Using scenario planning to inform pedagogical practice in virtual worlds in schools

Collaboration and structure

Christopher Alan*, Kevin John, Andrew Cram, Katy Lumkin

*Corresponding author for this work

Research output: Chapter in Book/Report/Conference proceedingConference proceeding contribution

Abstract

The learning affordances of virtual worlds have long being trumpeted; the barriers to the ―take up‖ of virtual worlds in mainstream education have also been explored, with emphasis being placed on technical problems, lack of time and money. Yet, a challenge for future learning is how one teaches in a virtual world, and what research has been undertaken has focused largely upon tertiary education. Much less is understood about how school teachers should structure virtual lessons, and what level of collaboration or independent work is necessary to guide students towards attainment of learning outcomes. This paper will provide a theoretical review of teaching and learning in virtual worlds, and offer an initial discussion of the role and importance of structure and collaboration in virtual worlds in a school-based environment. This has been validated through four case studies using scenario-planning methodology, and drawing upon realworld practitioner-based examples.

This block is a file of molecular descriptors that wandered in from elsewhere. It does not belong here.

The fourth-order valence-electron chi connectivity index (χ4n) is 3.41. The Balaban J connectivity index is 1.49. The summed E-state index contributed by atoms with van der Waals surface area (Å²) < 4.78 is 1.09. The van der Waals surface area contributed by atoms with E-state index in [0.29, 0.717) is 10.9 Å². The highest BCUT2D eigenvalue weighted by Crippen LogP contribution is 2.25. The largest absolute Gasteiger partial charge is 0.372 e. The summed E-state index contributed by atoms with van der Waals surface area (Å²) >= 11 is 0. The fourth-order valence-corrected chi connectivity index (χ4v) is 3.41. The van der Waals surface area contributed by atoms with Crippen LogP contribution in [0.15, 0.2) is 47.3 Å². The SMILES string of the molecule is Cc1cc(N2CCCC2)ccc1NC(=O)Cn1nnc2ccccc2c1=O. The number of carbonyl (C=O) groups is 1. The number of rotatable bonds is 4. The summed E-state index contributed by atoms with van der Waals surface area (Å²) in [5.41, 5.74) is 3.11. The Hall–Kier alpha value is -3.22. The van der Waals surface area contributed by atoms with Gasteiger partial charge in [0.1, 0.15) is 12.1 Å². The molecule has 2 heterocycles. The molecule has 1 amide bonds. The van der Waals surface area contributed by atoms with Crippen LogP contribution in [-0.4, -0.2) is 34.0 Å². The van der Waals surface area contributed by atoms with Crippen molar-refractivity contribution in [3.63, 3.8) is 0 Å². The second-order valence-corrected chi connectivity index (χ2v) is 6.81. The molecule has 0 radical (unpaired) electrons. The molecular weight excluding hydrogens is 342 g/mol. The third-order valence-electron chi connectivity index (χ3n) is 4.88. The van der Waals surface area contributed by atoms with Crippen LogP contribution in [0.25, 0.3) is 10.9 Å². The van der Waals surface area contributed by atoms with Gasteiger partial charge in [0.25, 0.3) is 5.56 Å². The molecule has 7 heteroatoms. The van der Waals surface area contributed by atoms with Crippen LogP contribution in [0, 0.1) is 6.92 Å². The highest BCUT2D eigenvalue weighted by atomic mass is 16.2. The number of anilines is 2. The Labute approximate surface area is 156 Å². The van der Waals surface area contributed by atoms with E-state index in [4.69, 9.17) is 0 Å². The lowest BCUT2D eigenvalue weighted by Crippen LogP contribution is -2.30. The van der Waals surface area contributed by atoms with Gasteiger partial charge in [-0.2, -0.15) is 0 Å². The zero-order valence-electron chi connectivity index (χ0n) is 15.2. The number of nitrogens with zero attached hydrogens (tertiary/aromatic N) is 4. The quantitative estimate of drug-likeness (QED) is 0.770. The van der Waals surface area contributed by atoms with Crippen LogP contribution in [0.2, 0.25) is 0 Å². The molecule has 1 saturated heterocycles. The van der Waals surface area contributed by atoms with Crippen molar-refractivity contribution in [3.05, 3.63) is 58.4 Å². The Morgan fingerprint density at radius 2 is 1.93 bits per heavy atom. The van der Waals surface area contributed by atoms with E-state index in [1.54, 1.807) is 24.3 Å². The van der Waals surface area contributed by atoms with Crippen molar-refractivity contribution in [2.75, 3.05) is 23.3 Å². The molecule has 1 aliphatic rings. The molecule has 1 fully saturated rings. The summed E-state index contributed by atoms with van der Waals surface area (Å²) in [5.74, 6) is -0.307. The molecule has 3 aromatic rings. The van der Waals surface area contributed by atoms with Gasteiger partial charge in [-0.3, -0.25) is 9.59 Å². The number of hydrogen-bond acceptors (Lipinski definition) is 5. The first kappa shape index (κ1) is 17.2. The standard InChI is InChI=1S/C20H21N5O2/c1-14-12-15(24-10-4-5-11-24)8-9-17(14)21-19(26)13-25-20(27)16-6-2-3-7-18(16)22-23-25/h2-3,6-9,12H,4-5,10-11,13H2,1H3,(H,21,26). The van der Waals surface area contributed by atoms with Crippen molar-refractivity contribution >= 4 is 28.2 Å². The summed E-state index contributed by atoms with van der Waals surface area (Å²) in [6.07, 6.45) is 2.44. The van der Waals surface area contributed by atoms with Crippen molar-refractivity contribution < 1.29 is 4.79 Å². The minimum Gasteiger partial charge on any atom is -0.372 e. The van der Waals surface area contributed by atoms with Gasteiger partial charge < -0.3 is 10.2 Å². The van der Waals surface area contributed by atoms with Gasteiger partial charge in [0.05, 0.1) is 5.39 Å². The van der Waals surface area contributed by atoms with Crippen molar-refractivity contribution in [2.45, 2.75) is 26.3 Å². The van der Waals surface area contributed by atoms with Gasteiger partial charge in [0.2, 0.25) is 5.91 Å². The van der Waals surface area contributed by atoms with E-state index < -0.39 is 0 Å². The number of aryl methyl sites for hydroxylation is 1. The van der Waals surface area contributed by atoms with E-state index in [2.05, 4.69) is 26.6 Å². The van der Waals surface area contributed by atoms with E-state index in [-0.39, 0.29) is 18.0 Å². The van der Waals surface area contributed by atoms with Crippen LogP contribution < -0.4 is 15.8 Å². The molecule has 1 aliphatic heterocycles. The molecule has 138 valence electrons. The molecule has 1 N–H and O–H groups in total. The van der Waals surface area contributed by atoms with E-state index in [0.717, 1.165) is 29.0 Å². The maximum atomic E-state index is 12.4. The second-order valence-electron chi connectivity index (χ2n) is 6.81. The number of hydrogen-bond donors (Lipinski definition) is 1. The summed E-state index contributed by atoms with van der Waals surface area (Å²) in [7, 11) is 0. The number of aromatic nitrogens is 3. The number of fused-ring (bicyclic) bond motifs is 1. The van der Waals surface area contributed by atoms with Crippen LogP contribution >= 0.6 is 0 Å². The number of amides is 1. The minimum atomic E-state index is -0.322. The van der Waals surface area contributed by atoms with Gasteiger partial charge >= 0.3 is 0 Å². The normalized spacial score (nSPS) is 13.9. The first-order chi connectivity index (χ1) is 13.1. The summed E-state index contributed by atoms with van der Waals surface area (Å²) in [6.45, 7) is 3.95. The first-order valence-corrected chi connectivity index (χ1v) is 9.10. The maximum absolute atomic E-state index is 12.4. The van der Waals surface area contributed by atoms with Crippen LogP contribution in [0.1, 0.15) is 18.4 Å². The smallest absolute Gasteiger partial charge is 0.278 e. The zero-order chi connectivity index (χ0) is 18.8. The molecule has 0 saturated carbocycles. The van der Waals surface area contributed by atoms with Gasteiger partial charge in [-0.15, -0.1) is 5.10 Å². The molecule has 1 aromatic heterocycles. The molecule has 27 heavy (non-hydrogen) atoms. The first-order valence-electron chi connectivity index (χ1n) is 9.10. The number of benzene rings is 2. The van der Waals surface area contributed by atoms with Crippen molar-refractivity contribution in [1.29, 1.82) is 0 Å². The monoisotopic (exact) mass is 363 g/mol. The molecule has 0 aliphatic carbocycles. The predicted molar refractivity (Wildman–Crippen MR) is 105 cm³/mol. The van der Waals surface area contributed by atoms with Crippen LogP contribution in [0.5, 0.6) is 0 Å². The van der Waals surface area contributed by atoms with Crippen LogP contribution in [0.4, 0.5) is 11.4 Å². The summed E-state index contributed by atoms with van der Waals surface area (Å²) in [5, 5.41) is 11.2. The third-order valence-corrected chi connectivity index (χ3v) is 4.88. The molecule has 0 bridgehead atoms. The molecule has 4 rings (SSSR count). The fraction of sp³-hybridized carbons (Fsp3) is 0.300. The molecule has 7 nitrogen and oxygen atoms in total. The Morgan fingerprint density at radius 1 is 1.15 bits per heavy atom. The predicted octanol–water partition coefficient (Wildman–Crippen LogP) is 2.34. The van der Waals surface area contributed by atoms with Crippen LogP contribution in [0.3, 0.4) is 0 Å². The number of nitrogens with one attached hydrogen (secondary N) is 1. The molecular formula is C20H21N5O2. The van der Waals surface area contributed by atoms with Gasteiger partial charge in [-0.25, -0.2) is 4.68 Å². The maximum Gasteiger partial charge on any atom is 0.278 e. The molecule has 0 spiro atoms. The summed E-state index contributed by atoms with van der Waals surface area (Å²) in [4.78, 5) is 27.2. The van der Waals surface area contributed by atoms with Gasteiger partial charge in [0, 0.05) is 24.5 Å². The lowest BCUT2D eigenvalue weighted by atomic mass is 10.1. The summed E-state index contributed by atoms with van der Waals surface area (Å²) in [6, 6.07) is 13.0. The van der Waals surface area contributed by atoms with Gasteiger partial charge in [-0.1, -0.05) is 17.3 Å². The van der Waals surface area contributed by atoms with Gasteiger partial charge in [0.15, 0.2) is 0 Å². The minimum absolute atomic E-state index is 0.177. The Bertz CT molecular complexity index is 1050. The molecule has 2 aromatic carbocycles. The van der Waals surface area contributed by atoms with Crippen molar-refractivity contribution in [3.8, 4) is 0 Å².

Original languageEnglish
Title of host publicationASCILITE 2012 - Annual conference of the Australian Society for Computers in Tertiary Education
EditorsM. Brown, M. Hartnett, T. Stewart
PublisherASCILITE
Pages1-10
Number of pages10
ISBN (Electronic)9780473229894
Publication statusPublished - 2012
EventAnnual conference of the Australian Society for Computers in Tertiary Education, ASCILITE 2012 - Wellington, New Zealand
Duration: 25 Nov 201228 Nov 2012

Other

OtherAnnual conference of the Australian Society for Computers in Tertiary Education, ASCILITE 2012
CountryNew Zealand
CityWellington
Period25/11/1228/11/12

Keywords

  • Affordances
  • Collaboration
  • Pedagogy
  • Schools
  • Structure
  • Teaching
  • Virtual world

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